A tidal bore is a phenomenon in which the leading edge of the incoming tide forms a wave (or waves) of water that travels up a river or narrow bay against the direction of the river or bay's current.
Bores occur in relatively few locations worldwide, usually in areas with a large tidal range (typically more than 6 meters (20 ft) between high and low water) and where incoming tides are funneled into a shallow, narrowing river or lake via a broad bay. The funnel-like shape not only increases the tidal range, but it can also decrease the duration of the flood (incoming) tide, down to a point where the flood appears as a sudden increase in the water level.
A tidal bore may take on various forms, ranging from a single breaking wavefront with a roller — somewhat like a hydraulic jump — to "undular bores", comprising a smooth wavefront followed by a train of secondary waves (whelps). Large bores can be particularly unsafe for shipping but also present opportunities for river surfing.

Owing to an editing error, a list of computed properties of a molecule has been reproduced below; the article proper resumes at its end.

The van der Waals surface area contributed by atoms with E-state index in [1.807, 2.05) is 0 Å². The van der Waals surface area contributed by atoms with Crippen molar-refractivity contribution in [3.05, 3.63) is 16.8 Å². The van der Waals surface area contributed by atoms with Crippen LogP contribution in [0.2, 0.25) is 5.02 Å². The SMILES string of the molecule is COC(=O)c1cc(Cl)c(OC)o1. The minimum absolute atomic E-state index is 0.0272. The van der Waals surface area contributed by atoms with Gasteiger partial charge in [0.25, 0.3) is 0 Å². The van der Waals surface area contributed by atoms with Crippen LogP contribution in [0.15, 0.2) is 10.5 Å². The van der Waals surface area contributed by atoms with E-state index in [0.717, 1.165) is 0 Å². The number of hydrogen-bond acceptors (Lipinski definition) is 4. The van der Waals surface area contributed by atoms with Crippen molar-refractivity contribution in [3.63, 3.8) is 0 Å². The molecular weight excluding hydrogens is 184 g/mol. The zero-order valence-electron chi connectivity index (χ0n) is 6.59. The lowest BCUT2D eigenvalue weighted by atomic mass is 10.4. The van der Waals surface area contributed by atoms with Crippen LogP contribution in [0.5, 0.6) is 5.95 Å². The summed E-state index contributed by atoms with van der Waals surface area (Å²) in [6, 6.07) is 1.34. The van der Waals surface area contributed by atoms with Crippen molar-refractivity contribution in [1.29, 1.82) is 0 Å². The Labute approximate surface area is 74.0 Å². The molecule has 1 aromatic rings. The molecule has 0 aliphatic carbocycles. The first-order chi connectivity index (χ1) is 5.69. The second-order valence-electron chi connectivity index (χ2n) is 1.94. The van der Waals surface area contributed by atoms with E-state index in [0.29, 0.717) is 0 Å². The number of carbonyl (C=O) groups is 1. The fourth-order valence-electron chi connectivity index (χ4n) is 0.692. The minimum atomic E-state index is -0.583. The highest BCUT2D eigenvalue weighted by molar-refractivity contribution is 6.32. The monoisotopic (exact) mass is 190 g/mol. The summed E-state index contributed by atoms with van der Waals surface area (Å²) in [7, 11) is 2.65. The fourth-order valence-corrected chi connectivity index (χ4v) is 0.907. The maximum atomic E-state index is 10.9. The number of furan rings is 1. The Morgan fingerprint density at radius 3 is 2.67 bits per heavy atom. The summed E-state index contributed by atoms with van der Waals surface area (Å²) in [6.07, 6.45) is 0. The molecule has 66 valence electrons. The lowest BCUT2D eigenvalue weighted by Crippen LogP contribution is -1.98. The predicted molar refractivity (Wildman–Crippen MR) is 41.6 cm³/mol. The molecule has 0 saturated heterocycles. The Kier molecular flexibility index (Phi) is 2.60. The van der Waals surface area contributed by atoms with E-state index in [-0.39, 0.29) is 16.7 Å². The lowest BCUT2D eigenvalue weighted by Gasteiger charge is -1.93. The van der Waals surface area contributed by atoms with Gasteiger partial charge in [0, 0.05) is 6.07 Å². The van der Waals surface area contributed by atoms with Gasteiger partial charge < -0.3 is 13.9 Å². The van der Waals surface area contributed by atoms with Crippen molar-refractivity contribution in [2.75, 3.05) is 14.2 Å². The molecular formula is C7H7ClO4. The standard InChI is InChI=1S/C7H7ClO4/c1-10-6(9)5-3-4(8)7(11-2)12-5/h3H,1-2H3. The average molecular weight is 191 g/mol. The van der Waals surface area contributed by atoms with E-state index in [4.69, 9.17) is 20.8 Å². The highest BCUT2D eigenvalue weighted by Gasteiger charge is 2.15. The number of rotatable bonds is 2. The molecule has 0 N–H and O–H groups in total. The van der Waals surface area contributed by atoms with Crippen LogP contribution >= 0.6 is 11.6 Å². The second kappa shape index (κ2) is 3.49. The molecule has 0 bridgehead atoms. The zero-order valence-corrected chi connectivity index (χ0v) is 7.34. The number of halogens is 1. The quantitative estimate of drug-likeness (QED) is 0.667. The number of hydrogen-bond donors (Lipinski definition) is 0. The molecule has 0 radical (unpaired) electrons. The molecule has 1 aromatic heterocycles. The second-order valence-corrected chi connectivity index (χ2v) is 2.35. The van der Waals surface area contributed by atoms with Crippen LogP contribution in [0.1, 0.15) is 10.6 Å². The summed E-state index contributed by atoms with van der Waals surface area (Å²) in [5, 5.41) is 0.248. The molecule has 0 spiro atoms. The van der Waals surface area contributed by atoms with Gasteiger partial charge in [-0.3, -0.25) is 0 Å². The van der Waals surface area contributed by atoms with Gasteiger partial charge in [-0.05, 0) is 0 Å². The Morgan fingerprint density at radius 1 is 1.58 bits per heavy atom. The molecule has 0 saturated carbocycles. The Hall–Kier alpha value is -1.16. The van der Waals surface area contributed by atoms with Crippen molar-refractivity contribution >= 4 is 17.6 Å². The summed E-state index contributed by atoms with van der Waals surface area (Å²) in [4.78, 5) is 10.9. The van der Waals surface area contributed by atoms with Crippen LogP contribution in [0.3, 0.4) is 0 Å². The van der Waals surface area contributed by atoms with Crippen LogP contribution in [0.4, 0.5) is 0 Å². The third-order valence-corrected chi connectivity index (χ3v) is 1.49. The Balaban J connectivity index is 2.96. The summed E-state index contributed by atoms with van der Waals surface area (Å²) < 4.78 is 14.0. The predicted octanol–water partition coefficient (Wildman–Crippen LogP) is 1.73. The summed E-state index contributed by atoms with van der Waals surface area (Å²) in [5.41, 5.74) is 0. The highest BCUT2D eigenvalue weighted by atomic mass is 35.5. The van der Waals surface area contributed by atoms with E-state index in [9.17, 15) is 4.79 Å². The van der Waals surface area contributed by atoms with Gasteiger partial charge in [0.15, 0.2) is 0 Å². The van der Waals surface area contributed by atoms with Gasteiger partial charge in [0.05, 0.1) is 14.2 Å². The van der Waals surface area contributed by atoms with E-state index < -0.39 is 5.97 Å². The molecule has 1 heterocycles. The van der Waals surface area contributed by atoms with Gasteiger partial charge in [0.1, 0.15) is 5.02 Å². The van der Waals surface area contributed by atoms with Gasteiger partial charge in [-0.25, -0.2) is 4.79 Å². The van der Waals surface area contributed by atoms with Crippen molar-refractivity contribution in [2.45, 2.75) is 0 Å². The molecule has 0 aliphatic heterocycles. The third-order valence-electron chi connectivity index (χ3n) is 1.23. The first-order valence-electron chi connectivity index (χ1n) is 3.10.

Two key features of a tidal bore are the intense turbulence and mixing generated during the bore propagation, as well as its rumbling noise. A tidal bore creates a powerful roar that combines the sounds caused by the turbulence in the bore front and whelps, entrained air bubbles in the bore roller, sediment erosion beneath the bore front and of the banks, scouring of shoals and bars, and impacts on obstacles.
Below are some videos of surfing tidal bores in Sumatra, Indonesia (the "Bono"); in Haining Province, China; in Amapa State, Brazil; and even the Ganges River in India.
This one is a 28-minute video of the "Bono" with some ocean surfing at the start. Tidal bore surfing starts at about 10:45.
Here is a photo of 3 surfers riding a tidal bore at Turnagain Arm, Alaska.
Tidal Bore (Wikipedia)
Tidal Bore (National Geographic Education)